I don't plan to pull motors or transmissions or do any ball joint/suspension work. Maybe 1x per year for new brake pads/rotors on a pickup truck. Mainly tires and oil changes for my vehicle service work. I did look into a 4 post lift and actually tried to lay it out in my 40x100 building and it takes up a lot of room. Part of me thinks they would be great, and the other part says waste of space. I am mainly looking for a shop for service of combines, sprayer, tractors, grain trucks and trailers, augers, etc. Not so much vehicle repair. And possibly leave my snow removal tractor in so it is warm and ready to go.
Just buy one of those movable 2 post lefts if you want one. Are slopes have never bothered us yet. I think we have 2in every 10ft down the Center Outside 10ft where bench’s and cabinetry sets is flat on one side. One thing to keep in mind is run drains to within 10ft of overhead doors. There’s a lot of water comes in when you get a heavy rain hitting a big door.
 

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Just built 42x60 this spring put 20 ft udrain in middle sloped the whole floor to it at 1 inch per 10 feet u can hardly notice the slope for working other than fabricating and just need a little shim sometimes. Definitely slope right to walls pressure washed whole shop floor this summer never touched a squeegee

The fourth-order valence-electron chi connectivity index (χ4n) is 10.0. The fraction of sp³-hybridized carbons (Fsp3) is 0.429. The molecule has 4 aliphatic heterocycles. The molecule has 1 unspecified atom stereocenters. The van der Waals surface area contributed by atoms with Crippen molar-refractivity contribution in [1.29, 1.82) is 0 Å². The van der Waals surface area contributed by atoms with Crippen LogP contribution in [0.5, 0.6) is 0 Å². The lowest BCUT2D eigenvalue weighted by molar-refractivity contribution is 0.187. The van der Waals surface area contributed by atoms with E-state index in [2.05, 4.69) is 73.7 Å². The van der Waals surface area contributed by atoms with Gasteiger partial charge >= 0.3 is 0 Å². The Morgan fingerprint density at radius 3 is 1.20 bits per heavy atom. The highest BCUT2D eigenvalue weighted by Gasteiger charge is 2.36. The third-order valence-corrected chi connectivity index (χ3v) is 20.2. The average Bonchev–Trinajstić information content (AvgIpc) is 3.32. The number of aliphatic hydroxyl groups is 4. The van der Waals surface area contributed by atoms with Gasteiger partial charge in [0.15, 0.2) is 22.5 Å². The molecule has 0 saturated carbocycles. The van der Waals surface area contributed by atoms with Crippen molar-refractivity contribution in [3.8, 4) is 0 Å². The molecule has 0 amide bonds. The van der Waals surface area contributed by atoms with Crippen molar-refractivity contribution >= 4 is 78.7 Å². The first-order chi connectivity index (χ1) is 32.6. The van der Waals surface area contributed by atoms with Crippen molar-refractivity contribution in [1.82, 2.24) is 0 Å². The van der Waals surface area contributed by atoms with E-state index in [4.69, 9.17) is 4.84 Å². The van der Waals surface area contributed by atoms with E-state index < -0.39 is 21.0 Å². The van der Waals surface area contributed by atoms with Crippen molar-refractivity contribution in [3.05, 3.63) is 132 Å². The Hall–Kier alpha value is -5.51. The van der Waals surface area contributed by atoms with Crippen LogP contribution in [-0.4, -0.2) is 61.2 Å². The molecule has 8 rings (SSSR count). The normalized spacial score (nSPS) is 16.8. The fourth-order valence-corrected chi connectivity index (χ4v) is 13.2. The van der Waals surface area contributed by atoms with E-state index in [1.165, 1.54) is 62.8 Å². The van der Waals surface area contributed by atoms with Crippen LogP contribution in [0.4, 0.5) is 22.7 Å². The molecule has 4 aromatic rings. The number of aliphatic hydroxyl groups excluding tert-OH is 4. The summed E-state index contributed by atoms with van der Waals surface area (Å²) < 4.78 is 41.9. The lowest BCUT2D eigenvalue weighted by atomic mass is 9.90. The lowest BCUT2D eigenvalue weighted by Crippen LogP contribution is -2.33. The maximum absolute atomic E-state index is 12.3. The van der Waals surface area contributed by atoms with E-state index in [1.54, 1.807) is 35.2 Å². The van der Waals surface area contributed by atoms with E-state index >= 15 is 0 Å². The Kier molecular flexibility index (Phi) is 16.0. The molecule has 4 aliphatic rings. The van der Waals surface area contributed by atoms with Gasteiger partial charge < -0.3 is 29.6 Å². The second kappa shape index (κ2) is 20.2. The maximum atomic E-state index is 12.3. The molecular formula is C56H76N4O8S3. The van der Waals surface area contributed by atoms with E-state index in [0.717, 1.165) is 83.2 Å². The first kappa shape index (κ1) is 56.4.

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Glad to know that the slope is not bothering with jacking things up. Was hoping to throw 4 jacks under and lift the whole truck for tire rotations.

Slope the area under the workbenches so I can wash the dirty foot traffic into the drain or leave concrete flat and level under the work benches?

Trowel the concrete very smooth and then paint it on the whole building, or do a rougher broom finish inside the walk in door and in front of the work benches?

Thanks for all the help and ideas.
We polished the whole floor. Easy to wash, and on a windy day we will open the door at each end and use a leaf blower to get dust out.
 

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We put up a 50x100 shop with a 60ft u drain. On the advice of the cement guy ,we sloped it all (2" on 25ft). You don't notice the slope walking across it. It's new so i haven't done any jacking etc but I don't think it will be a problem.
 

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Don't think about having a flat floor!!! Especially if you live where there's any snow ever. My dad has a "flat" floor but it's still not flat enough to fabricate on so you need shims anyways. And water puddles by the walk in door and the walls. Not cool!! My boss has a sloped floor and I never think about it when jacking. But each to his own I guess...